851.02/2334: Telegram

The Consul General at Algiers (Wiley) to the Secretary of State

1145. For the Secretary and Under Secretary from Murphy. As reported by General Eisenhower to the War Department the deliberations of the French Committee of National Liberation terminated last evening in a decree approved by Generals Giraud and de Gaulle regarding the conduct of the war. The full text of this decree was telegraphed to the War Department last evening (see W–3293 to Agwar, June 22, 1943).70

The Committee retains the authority to direct French war effort and to dispose of all of land, naval and air forces.

The duty of effecting a unification of the French military forces, matters of organization and equipment, are confined to a Permanent Military Committee.

The Permanent Military Committee is composed Generals Giraud and de Gaulle and their Chiefs of Staff for land, air and naval forces with a Permanent Secretariat.

Article 5 of the decree defines the authority of the Commanders-in-Chief in their respective zones of command. These duties include the direction and control of military units with a view to their employment either in inter-Allied operations or for the defense and security of the particular territories. The commanding generals control the division and employment of French forces in their zones of command and the distribution of armaments attributed to them by the Committee.

The Commanders-in-Chief participate, under article 7, with the Inter-Allied High Command in the planning of operations which concern operations under their command.

Separate decrees approved by the Committee appoint General Giraud [Commanding General] of all French land, air and naval forces in North and West Africa, and General de Gaulle as Commander-in-Chief of similar forces in all other overseas territories.

Massigli requested Macmillan and myself to call last evening at which time he handed us copies of the text of the decree. He said that it had been decided by the Committee that no formal reply would be made to the letters addressed by the CinC to Generals de Gaulle and Giraud confirming General Eisenhower’s conversation with them [Page 164] on June 19. Massigli said that several members of the Committee felt that a formal reply should be made but that the majority believed that it would be more tactful to communicate the Committee’s action to Macmillan and myself in the regular channel.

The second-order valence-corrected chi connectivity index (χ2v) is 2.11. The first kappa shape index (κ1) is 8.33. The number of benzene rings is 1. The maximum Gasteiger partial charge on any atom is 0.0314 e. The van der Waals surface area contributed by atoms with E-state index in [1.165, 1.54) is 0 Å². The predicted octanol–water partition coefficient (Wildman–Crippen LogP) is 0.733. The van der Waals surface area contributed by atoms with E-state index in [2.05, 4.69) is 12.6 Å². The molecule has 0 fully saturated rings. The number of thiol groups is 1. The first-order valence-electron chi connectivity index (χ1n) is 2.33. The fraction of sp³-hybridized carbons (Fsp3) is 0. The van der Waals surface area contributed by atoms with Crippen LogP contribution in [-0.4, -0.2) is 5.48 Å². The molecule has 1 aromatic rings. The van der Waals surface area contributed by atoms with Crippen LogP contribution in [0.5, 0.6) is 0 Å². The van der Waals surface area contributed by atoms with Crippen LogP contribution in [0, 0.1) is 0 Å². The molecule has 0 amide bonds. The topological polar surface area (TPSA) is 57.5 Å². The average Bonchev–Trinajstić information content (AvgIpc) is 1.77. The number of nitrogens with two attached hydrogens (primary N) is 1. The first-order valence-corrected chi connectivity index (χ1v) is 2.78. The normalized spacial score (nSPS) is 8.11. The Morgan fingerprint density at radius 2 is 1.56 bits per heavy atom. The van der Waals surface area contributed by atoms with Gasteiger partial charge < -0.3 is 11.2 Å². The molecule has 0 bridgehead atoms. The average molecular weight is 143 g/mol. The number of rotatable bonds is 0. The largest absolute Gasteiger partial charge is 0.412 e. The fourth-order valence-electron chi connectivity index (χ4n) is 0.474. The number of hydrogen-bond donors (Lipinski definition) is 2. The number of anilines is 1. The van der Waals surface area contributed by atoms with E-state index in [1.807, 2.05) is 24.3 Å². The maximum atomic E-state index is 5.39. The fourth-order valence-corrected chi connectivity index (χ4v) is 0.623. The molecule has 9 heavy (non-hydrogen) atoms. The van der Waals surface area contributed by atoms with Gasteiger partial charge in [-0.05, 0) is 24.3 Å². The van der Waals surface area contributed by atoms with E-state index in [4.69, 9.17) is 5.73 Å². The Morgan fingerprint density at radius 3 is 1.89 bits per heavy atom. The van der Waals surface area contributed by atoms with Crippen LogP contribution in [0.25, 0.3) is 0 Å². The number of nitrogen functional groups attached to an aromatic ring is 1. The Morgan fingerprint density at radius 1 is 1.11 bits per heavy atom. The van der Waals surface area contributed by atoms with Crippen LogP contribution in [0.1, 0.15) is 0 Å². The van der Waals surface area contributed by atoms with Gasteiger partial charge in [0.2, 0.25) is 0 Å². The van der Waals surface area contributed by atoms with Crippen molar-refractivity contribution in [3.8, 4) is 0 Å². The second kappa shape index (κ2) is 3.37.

Both Macmillan and I believe that the Committee’s present action complies with the President’s directive to General Eisenhower relating to the control of French forces in this vital theater, that the result provides as satisfactory a temporary solution as we could hope to obtain under existing circumstances and that it should be accepted as such. For the present it ends the current tension and if loyally put into effect will permit the maintenance of order and tranquility in this area at a time when these are primary considerations.

Monnet desired to communicate the text of the decree to the press immediately last evening. At my instance he deferred release until 7 o’clock this morning.

Before indicating approval General Eisenhower will await the President’s reaction and will also require assurances from Generals Giraud and de Gaulle that the present decree represents compliance with the terms of his communication to them.

We feel that while this result may be satisfactory for the present the necessity of having a dual organization nevertheless demonstrates that real unity has not yet been created on a basis of collective and democratic action or mutual confidence. In fact it seems somewhat ridiculous that there should have to be two Commanders-in-Chief when the total of de Gaulle’s army does not exceed a maximum of 15,000. We should have no illusions over the continuing determination of General de Gaulle to dominate the situation. A review of his actions during the past 2 weeks show[s] that his technique of reaching his objective through threats remains unchanged, that he has been able to frighten members of the Committee including Monnet to the point either of accepting his wishes or of producing compromise solutions which do not always give promise of lasting stability.

In other words the compromise postpones for a critical moment in military operations the real test of control, whether it is to be exercised by de Gaulle or by the Committee under its collective judgment. It is to be hoped that the latter tendency will be strengthened as this group settles down to work.

It should also be remembered that during these past weeks and months General Giraud has not been a tower of political strength in his honest and simple desire to prosecute the war. He discounts the value of the political side and is prone to make concessions in the hope of arriving at French unity. The de Gaulle group have repeatedly taken advantage of this susceptibility.

Giraud informed me this morning that the present temporary solution is far from ideal but that he consented to approve it for the [Page 165] purpose of promoting French unity. He stated that he is prepared to inform General Eisenhower that the present formula meets the requirements of command for North and West Africa stated by Eisenhower to Giraud and de Gaulle on June 19.

The de Gaulle group continues to strike the note in their propaganda effort that Giraud in effect has been a “pushover” for the Allies and that the time has arrived for a greater assertion of the French position. Once the questions of French internal organization have been regulated by the Committee we may expect a drive for the revision of our present agreements with the French African authorities. We detect in our daily negotiations with the French in economic matters an increasing tendency to make the Allies pay.

Repeated to London. [Murphy.]

  1. Not found in Department files.